We observed no change in the iDC phenotype after 24 h of autologous NET co-culture in healthy donors. On the other hand, patient iDCs significantly upregulated their surface expression of CD86, HLA-DR and surprisingly also PDL1 (Figure 2B). This upregulation was mirrored by a significant increase in IL-6, TNFα and IFNα production (Figure 2C), as well as an increased glycolytic activity present in T1D but not healthy iDCs (Figure 2E) co-cultured with NETs.
We verified the functional impact of these changes by co-culturing the healthy as well as patients’ NET-matured moDCs with autologous T cells. Patient NET-moDCs induced a very strong IFNγ-producing T cells and fewer Tregs with significantly lower CD25 expression compared to that of the healthy NET-moDCs (Figure 2D and Supplementary Figures 1E–H).
NETs in T1D Patients Differ in Composition and Are Rich in DNA-Histone Complexes
To further characterize whether the observed proinflammatory profile of moDC after NET exposure in T1D patients was caused by properties of NETs or by inherently altered functions of patient moDCs, we investigated NET composition. The composition of NETs varied in the T1D patients from the healthy donors. Patient NETs contained significantly more DNA-histone complexes (Figure 3A) and neutrophil elastase (NE) (Figure 3B) but less myeloperoxidase (MPO) (Figure 3C) and LL37 (Figure 3D). Interestingly, when we tested DNaseI concentration in the serum of T1D patients and healthy donors as a marker of NET digestion and regulation of inflammation, T1D patients had higher DNaseI levels than did the healthy donors (Supplementary Figure 1I).
Figure 3. NET-associated product quantification in neutrophil extracellular traps. (A) Levels of histone-associated DNA fragments, (B) neutrophil elastase (NE), (C) myeloperoxidase (MPO) and (D) LL37 in NET fragments of T1D patients (56–65% female) and healthy donors (56–68% female), detected by ELISAs were analyzed in 14, 29 or 38 T1D patients and 14, 20 or 30 HD respectively. Statistical analysis was performed using unpaired t-tests. Values of p < 0.01 (**) were considered statistically significant.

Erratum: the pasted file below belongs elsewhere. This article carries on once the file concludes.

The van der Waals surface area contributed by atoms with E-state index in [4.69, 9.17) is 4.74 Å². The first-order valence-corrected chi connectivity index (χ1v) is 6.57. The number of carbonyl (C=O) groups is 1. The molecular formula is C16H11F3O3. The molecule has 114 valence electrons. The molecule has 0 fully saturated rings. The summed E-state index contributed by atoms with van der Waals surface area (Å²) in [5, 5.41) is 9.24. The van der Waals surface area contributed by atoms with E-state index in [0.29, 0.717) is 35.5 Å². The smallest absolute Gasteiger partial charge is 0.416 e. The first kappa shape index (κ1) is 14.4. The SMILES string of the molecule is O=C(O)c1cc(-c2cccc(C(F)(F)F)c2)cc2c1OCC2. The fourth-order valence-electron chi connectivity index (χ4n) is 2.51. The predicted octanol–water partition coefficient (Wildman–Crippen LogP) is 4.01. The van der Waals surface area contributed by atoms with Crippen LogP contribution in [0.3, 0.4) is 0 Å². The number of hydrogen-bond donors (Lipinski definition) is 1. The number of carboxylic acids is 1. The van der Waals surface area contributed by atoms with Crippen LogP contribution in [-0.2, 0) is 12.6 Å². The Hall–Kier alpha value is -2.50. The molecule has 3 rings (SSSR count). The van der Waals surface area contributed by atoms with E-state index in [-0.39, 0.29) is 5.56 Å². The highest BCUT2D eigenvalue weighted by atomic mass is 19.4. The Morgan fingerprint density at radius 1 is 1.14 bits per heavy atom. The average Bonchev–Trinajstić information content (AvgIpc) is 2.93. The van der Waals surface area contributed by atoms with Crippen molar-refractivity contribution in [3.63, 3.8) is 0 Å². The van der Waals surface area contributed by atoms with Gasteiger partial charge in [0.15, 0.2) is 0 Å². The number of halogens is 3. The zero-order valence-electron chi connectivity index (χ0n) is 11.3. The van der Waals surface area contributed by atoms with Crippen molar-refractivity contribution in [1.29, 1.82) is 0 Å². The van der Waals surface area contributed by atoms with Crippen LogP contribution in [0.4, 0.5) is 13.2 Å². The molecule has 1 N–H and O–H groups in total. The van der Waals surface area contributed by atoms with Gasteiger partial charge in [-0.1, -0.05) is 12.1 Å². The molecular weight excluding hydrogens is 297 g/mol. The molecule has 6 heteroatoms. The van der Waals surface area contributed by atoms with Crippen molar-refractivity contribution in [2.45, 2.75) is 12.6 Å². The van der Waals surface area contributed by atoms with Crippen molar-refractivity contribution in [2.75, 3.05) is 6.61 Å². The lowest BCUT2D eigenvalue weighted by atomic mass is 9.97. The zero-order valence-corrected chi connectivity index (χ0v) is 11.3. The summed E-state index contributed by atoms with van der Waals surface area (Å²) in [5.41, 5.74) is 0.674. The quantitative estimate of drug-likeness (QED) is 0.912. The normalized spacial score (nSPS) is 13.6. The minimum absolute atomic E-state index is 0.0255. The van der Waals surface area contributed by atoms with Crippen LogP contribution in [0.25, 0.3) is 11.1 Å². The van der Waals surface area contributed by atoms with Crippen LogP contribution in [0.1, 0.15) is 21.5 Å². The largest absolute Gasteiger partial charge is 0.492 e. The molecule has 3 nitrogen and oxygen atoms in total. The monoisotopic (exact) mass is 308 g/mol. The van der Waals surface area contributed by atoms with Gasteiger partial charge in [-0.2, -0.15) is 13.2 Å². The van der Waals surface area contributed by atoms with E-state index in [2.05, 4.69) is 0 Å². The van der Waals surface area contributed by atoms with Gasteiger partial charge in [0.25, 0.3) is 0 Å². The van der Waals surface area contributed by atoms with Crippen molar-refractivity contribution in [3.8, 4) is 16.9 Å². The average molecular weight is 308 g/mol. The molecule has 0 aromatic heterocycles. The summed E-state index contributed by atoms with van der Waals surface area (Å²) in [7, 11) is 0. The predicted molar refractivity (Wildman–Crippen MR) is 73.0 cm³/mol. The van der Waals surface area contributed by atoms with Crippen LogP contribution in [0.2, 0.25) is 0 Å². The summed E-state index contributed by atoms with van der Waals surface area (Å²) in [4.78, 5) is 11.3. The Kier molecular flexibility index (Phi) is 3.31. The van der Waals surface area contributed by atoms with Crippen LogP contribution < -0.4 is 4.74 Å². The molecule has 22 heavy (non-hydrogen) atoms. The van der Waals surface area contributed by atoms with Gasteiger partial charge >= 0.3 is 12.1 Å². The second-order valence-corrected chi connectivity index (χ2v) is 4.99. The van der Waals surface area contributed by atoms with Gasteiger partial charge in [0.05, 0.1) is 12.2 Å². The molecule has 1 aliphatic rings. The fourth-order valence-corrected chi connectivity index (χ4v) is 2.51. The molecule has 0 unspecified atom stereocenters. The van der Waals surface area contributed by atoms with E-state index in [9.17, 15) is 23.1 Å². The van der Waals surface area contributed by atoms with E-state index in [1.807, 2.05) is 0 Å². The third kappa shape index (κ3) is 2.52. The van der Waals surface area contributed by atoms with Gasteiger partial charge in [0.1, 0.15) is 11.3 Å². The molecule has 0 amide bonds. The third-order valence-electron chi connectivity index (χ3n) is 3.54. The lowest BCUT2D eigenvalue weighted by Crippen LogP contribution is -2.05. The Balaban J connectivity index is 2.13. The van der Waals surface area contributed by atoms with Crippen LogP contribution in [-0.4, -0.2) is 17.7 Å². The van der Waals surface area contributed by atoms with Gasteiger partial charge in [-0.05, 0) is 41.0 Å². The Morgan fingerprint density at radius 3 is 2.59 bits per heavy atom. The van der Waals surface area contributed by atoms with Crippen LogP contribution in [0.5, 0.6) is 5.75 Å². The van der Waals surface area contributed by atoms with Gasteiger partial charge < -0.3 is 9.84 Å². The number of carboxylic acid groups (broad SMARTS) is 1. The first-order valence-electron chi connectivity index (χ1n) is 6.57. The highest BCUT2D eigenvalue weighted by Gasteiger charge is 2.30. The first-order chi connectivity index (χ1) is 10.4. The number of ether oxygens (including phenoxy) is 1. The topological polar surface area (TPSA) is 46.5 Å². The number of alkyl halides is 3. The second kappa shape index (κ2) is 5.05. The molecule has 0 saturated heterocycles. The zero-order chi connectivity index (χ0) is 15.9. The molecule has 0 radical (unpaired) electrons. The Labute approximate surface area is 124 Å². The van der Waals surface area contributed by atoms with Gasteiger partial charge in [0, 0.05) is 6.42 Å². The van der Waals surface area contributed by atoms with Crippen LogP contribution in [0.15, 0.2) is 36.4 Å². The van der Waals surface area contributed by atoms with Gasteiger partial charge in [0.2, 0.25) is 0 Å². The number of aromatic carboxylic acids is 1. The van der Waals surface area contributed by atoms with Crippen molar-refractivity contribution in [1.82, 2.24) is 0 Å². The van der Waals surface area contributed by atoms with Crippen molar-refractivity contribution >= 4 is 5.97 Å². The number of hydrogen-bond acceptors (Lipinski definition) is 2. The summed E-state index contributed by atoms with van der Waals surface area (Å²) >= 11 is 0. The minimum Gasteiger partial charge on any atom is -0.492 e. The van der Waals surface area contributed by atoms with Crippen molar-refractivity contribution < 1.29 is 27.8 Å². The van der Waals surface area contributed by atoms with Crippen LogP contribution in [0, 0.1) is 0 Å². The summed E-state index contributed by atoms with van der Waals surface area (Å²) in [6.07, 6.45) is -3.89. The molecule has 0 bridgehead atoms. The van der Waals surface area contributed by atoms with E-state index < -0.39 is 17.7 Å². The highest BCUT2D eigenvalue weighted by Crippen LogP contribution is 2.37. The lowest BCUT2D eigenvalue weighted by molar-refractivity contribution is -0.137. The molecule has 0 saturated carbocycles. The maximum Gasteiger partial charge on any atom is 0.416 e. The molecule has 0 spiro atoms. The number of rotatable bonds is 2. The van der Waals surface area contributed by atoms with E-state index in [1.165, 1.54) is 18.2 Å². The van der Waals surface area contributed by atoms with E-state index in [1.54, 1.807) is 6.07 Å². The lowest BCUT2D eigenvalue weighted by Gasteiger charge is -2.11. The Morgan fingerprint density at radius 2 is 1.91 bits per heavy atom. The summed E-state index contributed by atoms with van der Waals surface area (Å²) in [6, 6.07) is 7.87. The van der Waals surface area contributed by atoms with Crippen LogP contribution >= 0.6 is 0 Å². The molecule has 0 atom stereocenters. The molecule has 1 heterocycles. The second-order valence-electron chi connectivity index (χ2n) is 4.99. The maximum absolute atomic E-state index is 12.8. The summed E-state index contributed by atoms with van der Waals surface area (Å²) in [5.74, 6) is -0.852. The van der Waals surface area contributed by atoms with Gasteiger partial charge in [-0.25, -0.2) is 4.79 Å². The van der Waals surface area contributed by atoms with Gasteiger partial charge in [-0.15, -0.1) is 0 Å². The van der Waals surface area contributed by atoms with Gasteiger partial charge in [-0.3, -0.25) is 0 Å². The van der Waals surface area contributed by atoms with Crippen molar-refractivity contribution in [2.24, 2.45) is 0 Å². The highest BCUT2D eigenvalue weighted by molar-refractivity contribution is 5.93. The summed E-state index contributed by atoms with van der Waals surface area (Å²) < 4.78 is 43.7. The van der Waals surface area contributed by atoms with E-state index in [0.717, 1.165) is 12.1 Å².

Overall, we observed a significant shift toward DNA-histones and NE and away from the NET-associated proteins MPO and LL37 in the T1D patient NETs, but we observed no correlation of NET composition with age, HbA1c, age at diagnosis, or T1D duration (data not shown).
T1D NETs Can Induce a Diabetogenic Signature in Healthy moDC
Even though we observed that T1D NETs displayed altered composition, we proceed to further characterize potential inherently amended functions of patients’ moDCs. We stimulated healthy moDCs with heterologous T1D-NETs or with autologous HD-NETs and did the same for T1D-moDCs (stimulated with autologous T1D-NETs or with heterologous HD-NETs) and then analyzed their transcriptomic profile.
Firstly, we noted different gene profiles between unstimulated HD-moDC and unstimulated T1D-moDC (Supplementary Figures 2A,B) with 1568 DEGs (differently expressed genes). Pathway enrichment analysis performed with ENRICHR (29, 30) drawing on the HumanCyc (31) curated database revealed that the highest enriched pathways include metabolic processes such as glycolysis or gluconeogenesis (Supplementary Figure 2D). Further dysregulation in the immune system and in particular signal transduction was revealed by Reactome (Supplementary Figure 2C).
Next, we compared healthy HD-moDCs stimulated with autologous HD-NETs against HD-moDCs stimulated with heterologous T1D-NETs. 302 genes were differentially expressed between those two conditions (Figures 4A,B), and these genes showed that HD-NET-stimulated HD-moDC cluster together with unstimulated HD-moDC, as opposed to T1D-NET-stimulated HD-moDC.